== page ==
Russian President proposed that Moscow and Washington extend their New Strategic Arms Reduction Treaty (START) that expires in February.
More about the news
- The New START (Strategic Arms Reduction Treaty) accord, signed in 2010and due to expire in February, restricts the numbers of strategic nuclear warheads that Russia and the United States can deploy as well as the missiles and bombers that carry them.
- A failure to extend the pact would remove all of the constraints, threatening to fuel a post-Cold War arms race and tensions between the world’s two largest nuclear weapons powers.
- Russia proposed to extend the accord for at least a year without imposing any conditions.
About New START Treaty
- The new Strategic Arms Reduction Treaty (START) is a treaty between the United States of America and the Russian Federation on measures for the further reduction and limitation of strategic offensive arms.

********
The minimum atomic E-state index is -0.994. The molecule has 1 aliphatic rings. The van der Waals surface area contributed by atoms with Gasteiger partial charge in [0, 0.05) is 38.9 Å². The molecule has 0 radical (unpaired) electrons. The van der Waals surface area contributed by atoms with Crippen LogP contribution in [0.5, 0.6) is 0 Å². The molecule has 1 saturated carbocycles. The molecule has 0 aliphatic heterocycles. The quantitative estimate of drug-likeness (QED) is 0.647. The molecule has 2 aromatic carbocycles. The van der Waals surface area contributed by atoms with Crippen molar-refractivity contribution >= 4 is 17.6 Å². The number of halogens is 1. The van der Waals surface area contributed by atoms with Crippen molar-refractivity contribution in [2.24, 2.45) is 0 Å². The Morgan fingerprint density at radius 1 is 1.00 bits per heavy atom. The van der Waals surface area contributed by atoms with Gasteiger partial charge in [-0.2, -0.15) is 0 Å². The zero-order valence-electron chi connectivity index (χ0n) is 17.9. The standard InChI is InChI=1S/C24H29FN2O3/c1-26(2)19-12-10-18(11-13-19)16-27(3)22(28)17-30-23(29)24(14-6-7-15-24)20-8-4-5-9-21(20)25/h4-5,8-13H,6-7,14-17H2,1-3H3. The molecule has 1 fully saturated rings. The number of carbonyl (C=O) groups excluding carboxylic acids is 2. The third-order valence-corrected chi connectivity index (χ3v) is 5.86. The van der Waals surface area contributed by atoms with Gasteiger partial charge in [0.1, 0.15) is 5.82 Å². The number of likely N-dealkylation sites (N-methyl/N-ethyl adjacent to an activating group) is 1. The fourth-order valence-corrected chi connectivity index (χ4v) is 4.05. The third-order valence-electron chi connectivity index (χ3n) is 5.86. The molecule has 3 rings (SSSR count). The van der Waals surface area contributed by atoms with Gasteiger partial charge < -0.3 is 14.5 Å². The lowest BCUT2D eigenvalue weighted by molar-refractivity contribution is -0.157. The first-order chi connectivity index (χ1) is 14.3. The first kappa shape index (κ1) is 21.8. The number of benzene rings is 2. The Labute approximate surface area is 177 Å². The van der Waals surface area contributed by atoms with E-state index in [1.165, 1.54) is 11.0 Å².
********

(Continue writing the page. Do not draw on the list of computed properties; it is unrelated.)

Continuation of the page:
- It is a successor to the START framework of 1991 (at the end of the Cold War) that limited both sides to 1,600 strategic delivery vehicles and 6,000 warheads.
- The treaty calls for halving the number of strategic nuclear missile launchers.
- It does not limit the number of operationally inactive nuclear warheads stockpiled by Russia and the United States.